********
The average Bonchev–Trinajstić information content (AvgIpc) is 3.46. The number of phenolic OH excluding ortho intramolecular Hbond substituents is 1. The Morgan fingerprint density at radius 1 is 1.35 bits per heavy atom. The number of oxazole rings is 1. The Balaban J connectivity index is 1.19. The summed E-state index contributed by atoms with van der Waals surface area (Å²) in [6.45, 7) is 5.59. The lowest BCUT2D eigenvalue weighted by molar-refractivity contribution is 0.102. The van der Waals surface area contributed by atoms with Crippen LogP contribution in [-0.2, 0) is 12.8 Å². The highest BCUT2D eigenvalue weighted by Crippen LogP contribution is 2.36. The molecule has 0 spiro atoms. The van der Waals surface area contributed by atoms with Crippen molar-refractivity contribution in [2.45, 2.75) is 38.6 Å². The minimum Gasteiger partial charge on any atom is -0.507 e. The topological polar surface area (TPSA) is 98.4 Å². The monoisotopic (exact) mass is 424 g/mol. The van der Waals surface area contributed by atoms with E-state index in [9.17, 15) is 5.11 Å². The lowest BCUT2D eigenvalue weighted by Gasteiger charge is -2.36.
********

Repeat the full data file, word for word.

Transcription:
The average Bonchev–Trinajstić information content (AvgIpc) is 3.46. The number of phenolic OH excluding ortho intramolecular Hbond substituents is 1. The Morgan fingerprint density at radius 1 is 1.35 bits per heavy atom. The number of oxazole rings is 1. The Balaban J connectivity index is 1.19. The summed E-state index contributed by atoms with van der Waals surface area (Å²) in [6.45, 7) is 5.59. The lowest BCUT2D eigenvalue weighted by molar-refractivity contribution is 0.102. The van der Waals surface area contributed by atoms with Crippen LogP contribution in [-0.2, 0) is 12.8 Å². The highest BCUT2D eigenvalue weighted by Crippen LogP contribution is 2.36. The molecule has 0 spiro atoms. The van der Waals surface area contributed by atoms with Crippen molar-refractivity contribution in [2.45, 2.75) is 38.6 Å². The minimum Gasteiger partial charge on any atom is -0.507 e. The topological polar surface area (TPSA) is 98.4 Å². The monoisotopic (exact) mass is 424 g/mol. The van der Waals surface area contributed by atoms with E-state index in [9.17, 15) is 5.11 Å². The lowest BCUT2D eigenvalue weighted by Gasteiger charge is -2.36.